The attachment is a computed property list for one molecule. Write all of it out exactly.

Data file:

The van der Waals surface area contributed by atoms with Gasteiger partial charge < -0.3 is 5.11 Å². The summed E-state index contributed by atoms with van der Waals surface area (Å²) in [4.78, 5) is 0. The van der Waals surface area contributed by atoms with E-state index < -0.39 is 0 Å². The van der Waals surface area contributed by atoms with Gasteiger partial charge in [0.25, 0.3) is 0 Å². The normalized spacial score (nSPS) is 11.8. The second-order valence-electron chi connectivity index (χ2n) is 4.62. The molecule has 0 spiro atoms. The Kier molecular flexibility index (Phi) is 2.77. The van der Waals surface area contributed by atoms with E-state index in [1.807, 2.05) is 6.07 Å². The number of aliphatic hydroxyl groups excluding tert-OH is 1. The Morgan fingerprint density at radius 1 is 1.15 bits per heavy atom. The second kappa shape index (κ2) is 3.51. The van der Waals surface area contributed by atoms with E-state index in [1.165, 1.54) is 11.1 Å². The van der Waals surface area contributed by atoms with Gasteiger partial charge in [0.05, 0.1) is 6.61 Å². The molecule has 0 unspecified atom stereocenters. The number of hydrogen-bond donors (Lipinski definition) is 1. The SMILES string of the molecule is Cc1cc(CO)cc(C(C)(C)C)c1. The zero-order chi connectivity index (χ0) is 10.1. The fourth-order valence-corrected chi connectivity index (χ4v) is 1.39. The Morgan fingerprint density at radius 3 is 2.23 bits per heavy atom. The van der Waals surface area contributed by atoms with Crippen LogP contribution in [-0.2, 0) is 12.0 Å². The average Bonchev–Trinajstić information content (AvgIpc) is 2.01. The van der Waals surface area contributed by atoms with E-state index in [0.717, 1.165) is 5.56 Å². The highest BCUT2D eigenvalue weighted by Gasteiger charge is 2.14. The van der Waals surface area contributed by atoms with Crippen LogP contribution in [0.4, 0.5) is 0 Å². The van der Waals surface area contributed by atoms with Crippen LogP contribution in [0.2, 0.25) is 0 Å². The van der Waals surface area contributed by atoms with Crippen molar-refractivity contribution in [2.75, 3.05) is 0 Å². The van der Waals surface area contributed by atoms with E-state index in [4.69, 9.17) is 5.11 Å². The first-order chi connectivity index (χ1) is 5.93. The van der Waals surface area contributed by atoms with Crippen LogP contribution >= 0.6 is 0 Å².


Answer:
The van der Waals surface area contributed by atoms with Gasteiger partial charge < -0.3 is 5.11 Å². The summed E-state index contributed by atoms with van der Waals surface area (Å²) in [4.78, 5) is 0. The van der Waals surface area contributed by atoms with E-state index < -0.39 is 0 Å². The van der Waals surface area contributed by atoms with Gasteiger partial charge in [0.25, 0.3) is 0 Å². The normalized spacial score (nSPS) is 11.8. The second-order valence-electron chi connectivity index (χ2n) is 4.62. The molecule has 0 spiro atoms. The Kier molecular flexibility index (Phi) is 2.77. The van der Waals surface area contributed by atoms with E-state index in [1.807, 2.05) is 6.07 Å². The number of aliphatic hydroxyl groups excluding tert-OH is 1. The Morgan fingerprint density at radius 1 is 1.15 bits per heavy atom. The second kappa shape index (κ2) is 3.51. The van der Waals surface area contributed by atoms with E-state index in [1.165, 1.54) is 11.1 Å². The van der Waals surface area contributed by atoms with Gasteiger partial charge in [0.05, 0.1) is 6.61 Å². The molecule has 0 unspecified atom stereocenters. The number of hydrogen-bond donors (Lipinski definition) is 1. The SMILES string of the molecule is Cc1cc(CO)cc(C(C)(C)C)c1. The zero-order chi connectivity index (χ0) is 10.1. The fourth-order valence-corrected chi connectivity index (χ4v) is 1.39. The Morgan fingerprint density at radius 3 is 2.23 bits per heavy atom. The van der Waals surface area contributed by atoms with Crippen LogP contribution in [-0.2, 0) is 12.0 Å². The average Bonchev–Trinajstić information content (AvgIpc) is 2.01. The van der Waals surface area contributed by atoms with E-state index in [0.717, 1.165) is 5.56 Å². The highest BCUT2D eigenvalue weighted by Gasteiger charge is 2.14. The van der Waals surface area contributed by atoms with Crippen LogP contribution in [0.4, 0.5) is 0 Å². The van der Waals surface area contributed by atoms with Crippen LogP contribution in [0.2, 0.25) is 0 Å². The van der Waals surface area contributed by atoms with Crippen molar-refractivity contribution in [2.75, 3.05) is 0 Å². The van der Waals surface area contributed by atoms with E-state index in [4.69, 9.17) is 5.11 Å². The first-order chi connectivity index (χ1) is 5.93. The van der Waals surface area contributed by atoms with Crippen LogP contribution >= 0.6 is 0 Å².